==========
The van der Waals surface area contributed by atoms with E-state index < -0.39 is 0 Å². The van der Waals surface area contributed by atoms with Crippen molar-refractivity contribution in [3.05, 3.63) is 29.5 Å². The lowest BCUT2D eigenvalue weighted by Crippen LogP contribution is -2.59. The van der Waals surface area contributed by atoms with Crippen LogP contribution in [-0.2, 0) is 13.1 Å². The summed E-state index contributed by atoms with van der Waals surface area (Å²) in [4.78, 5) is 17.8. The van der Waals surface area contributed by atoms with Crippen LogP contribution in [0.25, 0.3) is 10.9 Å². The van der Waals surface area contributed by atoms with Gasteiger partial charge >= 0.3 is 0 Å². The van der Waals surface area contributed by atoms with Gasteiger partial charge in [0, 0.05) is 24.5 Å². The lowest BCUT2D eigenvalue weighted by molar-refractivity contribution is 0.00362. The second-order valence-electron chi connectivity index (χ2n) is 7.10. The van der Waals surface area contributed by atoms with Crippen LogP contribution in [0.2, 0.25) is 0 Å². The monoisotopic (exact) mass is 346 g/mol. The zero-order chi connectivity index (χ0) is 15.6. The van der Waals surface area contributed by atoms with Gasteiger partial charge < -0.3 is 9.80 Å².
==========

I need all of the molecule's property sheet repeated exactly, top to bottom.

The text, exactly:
The van der Waals surface area contributed by atoms with E-state index < -0.39 is 0 Å². The van der Waals surface area contributed by atoms with Crippen molar-refractivity contribution in [3.05, 3.63) is 29.5 Å². The lowest BCUT2D eigenvalue weighted by Crippen LogP contribution is -2.59. The van der Waals surface area contributed by atoms with Crippen LogP contribution in [-0.2, 0) is 13.1 Å². The summed E-state index contributed by atoms with van der Waals surface area (Å²) in [4.78, 5) is 17.8. The van der Waals surface area contributed by atoms with Crippen LogP contribution in [0.25, 0.3) is 10.9 Å². The van der Waals surface area contributed by atoms with Gasteiger partial charge >= 0.3 is 0 Å². The van der Waals surface area contributed by atoms with Gasteiger partial charge in [0, 0.05) is 24.5 Å². The lowest BCUT2D eigenvalue weighted by molar-refractivity contribution is 0.00362. The second-order valence-electron chi connectivity index (χ2n) is 7.10. The van der Waals surface area contributed by atoms with Crippen LogP contribution in [0.2, 0.25) is 0 Å². The monoisotopic (exact) mass is 346 g/mol. The zero-order chi connectivity index (χ0) is 15.6. The van der Waals surface area contributed by atoms with Gasteiger partial charge < -0.3 is 9.80 Å².